For most of ECSTATIC's short life span, a quote from one of the great authors and programmers of film culture has graced the front page:
"The power of the image, our fear of it, the thrill that pulls us toward it, is real. Short of closing one's eyes - in cinema, a difficult and unprecedented act - there is no defense against it."--Amos Vogel, Film as a Subversive Art
Of course I know the old adage about books and their covers, but few exteriors have so immediately established a connection with me than Vogel's 1974 bible of the avant-garde Film as a Subversive Art, virtually crying out to me: "This book is one of your books!" It was a combination of the title and the indelible image of Milena Dravic from one of my most formative cinema obsessions, Dusan Makavejev's WR: Mysteries of the Organism (1971), that had sealed the deal. I have been reading it, browsing it, and imaging the life of Vogel through it ever since.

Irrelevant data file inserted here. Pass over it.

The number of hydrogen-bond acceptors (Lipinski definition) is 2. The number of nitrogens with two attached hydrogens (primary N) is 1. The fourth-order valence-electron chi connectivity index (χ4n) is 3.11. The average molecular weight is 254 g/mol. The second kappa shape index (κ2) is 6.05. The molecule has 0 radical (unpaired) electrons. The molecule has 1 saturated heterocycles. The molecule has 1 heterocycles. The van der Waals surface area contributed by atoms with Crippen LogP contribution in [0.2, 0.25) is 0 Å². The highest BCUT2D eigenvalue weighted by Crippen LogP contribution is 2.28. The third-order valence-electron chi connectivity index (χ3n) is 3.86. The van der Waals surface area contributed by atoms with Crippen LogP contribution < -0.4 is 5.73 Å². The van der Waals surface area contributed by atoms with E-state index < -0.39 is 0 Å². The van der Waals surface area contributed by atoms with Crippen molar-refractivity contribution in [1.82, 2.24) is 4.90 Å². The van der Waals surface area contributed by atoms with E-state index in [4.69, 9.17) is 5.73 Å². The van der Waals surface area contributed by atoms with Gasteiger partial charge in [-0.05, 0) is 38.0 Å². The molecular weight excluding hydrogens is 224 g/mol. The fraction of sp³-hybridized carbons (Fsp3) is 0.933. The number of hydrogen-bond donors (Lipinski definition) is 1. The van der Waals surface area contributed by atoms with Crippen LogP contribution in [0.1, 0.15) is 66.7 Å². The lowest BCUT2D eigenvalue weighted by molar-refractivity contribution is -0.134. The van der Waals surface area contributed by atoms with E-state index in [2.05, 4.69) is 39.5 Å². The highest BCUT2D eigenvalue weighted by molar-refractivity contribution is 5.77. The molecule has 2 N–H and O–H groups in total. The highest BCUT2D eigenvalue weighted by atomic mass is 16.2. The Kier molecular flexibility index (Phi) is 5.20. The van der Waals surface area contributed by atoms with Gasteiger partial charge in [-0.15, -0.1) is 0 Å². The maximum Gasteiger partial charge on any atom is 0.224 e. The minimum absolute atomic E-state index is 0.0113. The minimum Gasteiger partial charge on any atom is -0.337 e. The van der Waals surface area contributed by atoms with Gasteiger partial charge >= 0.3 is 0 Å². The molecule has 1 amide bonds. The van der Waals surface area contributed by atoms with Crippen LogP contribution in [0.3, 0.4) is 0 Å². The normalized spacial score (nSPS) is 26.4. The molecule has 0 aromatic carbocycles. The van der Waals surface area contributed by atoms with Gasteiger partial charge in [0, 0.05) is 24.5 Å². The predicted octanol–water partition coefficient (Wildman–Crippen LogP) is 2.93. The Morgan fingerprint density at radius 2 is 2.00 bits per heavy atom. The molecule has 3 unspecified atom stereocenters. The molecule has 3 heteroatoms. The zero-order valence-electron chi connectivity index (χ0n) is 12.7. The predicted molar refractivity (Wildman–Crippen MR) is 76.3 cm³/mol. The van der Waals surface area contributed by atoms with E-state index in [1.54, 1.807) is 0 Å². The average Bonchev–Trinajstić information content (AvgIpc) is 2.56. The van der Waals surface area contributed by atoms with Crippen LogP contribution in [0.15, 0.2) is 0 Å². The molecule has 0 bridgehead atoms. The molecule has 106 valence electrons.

Vogel died a few days ago at the age of 91. His contribution to progressive film culture in the United States is pervasive, mostly due to his decades of radical programming through Cinema 16 in New York, dating back to the 1940's. Werner Herzog wrote in a letter to the Film Society of Lincoln Center: "I am still not capable--or rather unwilling--to understand the fact that Amos has passed away, because a man like him cannot be dead. His traces are everywhere."
For more on this most essential purveyor of the unpredictable, see the excellent documentary Film as a Subversive Art: Amos Vogel and Cinema 16 (2003), directed by Paul Cronin, here.